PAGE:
Happy World Marriage Week and a Happy St. Valentine's Day to you all!
Earlier this week, Mary
asked on a FB group if anyone would be interested in doing a link up all about what we've learned in our years of marriage. I instantly replied in the affirmative, momentarily forgetting that I've been married for 20 years (Honestly, didn't we just
get married??) and that this would be one ginormous undertaking.
In the end, it was a wonderful post to do. It forced me to slow down and reflect on our marriage and how far we've come. Even though we dated for 7 years, 5 of those years was long-distance. Despite the fact we are both the oldest children in divorced families, thus making us mature before our time, we were still young. We still had plenty to learn. And learn we did.
Bryan planned our honeymoon from start to finish. He went all out (for us) and booked a week in Key West in a hotel with valet parking and a private beach. He had tickets and maps and directions all organized and ready to fly out the morning after the wedding ceremony. I forgot my purse at his mom's house and had to go the entire week without it.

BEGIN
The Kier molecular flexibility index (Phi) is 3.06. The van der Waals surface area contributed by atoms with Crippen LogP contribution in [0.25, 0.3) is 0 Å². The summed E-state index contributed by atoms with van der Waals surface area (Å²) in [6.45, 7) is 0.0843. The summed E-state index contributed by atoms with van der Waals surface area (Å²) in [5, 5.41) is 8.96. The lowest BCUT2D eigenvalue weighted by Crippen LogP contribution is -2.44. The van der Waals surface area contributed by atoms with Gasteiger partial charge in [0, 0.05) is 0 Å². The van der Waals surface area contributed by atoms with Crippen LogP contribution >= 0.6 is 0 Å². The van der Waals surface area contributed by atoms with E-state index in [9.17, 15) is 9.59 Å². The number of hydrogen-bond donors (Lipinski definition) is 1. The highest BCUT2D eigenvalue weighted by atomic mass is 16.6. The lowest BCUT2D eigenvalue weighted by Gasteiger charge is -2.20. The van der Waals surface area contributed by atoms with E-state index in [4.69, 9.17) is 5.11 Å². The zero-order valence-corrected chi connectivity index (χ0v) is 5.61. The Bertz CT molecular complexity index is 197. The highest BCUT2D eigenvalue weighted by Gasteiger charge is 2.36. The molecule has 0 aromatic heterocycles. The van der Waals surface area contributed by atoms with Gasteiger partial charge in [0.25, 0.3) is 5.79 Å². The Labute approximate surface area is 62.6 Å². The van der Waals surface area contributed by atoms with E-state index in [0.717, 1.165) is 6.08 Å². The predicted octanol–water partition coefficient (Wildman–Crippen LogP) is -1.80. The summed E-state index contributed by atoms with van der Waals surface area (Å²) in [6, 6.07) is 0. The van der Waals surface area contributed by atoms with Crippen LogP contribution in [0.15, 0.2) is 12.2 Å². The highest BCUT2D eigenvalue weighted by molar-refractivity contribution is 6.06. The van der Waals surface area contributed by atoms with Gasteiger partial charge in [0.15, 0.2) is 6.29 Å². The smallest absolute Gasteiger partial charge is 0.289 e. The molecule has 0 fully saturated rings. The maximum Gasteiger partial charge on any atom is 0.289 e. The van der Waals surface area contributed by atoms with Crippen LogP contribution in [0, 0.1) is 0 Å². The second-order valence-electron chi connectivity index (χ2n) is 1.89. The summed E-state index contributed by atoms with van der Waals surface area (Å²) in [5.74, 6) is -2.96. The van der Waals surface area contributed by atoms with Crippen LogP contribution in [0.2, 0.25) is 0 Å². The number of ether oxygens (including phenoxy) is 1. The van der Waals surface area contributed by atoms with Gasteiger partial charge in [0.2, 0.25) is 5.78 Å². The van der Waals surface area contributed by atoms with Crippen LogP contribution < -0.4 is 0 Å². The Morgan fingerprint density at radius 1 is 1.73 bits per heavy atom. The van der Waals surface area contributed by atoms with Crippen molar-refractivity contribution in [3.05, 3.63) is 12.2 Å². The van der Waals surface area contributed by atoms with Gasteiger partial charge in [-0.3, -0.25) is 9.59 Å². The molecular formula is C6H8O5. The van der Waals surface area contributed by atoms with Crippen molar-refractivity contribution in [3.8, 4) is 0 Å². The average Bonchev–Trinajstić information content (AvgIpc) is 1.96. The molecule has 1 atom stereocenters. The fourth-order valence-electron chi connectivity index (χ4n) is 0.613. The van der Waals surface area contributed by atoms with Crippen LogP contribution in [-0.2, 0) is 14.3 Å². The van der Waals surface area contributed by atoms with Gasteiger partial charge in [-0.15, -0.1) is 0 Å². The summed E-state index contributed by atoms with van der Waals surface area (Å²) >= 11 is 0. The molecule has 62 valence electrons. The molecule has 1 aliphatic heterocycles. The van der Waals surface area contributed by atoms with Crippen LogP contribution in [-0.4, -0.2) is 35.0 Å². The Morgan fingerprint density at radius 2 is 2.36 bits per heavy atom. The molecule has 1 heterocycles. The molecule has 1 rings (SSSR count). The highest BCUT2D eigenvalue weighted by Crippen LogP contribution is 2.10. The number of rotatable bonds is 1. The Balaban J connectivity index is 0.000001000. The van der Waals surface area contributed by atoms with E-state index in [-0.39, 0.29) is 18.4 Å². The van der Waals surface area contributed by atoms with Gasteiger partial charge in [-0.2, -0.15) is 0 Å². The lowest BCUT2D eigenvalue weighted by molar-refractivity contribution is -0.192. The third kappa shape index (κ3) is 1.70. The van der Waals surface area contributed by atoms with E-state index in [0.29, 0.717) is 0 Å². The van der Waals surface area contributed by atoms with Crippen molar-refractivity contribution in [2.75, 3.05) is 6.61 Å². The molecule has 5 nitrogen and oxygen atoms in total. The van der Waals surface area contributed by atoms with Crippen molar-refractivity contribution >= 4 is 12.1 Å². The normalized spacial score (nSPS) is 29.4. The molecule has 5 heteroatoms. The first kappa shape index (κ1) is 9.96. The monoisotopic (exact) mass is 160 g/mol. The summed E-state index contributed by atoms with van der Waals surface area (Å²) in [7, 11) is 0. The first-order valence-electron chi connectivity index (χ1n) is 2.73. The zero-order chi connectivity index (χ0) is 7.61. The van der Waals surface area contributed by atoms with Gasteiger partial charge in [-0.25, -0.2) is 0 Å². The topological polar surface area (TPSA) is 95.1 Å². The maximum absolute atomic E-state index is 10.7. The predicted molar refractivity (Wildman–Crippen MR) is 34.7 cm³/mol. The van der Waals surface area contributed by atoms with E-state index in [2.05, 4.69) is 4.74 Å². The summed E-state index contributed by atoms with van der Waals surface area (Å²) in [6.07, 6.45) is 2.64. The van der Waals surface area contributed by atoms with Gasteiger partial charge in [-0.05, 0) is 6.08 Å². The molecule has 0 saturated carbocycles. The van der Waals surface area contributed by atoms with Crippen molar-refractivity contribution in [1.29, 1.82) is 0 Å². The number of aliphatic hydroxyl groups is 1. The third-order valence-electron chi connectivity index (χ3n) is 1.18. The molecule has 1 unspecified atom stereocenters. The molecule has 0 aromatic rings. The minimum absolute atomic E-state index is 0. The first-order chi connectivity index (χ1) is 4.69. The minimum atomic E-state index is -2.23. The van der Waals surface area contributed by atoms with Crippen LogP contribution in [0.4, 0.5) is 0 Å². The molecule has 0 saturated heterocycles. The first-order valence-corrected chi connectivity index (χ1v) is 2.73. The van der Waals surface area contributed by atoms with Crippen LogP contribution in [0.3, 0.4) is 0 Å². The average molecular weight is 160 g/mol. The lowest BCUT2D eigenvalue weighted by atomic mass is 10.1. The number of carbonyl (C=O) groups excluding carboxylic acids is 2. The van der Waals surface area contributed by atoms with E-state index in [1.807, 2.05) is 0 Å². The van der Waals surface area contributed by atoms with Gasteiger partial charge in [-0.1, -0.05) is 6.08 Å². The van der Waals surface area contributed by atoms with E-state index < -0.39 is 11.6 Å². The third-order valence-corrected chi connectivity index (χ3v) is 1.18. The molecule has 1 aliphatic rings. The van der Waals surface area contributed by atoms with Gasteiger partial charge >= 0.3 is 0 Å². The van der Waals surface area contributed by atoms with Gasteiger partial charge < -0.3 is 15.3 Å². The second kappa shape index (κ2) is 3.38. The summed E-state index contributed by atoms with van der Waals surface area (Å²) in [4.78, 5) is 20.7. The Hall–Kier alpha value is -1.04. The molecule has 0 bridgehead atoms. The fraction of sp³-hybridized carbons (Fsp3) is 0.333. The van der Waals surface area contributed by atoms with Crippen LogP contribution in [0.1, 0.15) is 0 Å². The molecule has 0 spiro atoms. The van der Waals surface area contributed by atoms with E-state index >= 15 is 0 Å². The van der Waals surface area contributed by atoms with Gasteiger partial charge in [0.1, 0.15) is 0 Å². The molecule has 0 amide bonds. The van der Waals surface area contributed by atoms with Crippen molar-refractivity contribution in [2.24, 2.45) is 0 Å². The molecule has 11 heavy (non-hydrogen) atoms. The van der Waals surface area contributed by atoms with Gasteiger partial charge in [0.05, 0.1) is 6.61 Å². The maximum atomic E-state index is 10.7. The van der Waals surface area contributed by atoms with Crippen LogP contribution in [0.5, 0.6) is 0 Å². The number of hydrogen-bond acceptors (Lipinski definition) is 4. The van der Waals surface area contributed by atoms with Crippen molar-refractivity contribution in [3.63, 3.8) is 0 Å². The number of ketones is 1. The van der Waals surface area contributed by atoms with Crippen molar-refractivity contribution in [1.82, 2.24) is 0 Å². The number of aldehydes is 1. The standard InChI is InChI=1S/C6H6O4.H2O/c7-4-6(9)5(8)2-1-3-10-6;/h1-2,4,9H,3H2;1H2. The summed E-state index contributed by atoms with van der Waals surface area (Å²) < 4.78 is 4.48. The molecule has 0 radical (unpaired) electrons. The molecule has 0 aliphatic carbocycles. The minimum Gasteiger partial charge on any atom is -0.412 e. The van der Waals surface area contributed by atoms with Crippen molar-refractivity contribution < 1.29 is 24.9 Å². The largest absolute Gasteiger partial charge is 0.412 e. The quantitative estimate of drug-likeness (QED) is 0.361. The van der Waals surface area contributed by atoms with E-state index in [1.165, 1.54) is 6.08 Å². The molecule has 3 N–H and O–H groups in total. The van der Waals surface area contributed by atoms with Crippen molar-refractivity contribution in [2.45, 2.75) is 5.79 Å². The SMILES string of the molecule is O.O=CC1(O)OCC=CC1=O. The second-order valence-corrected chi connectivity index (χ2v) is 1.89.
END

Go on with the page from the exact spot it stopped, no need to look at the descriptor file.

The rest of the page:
Bryan is by far the better vacation planner. He's planned every trip we've ever taken.
Halfway through our 7 months of Bermuda living, I crashed while driving our scooter. The entire left side of my body was torn to pieces. Bryan became my caretaker, including washing my hair and helping me go to the bathroom. We are not the kind of couple that shares a bathroom even to brush our teeth in the morning.
"In sickness and in health" is so much more beautiful and humbling that we could have imagined. The sick spouse really must humble herself in order to allow the healthy spouse to serve her.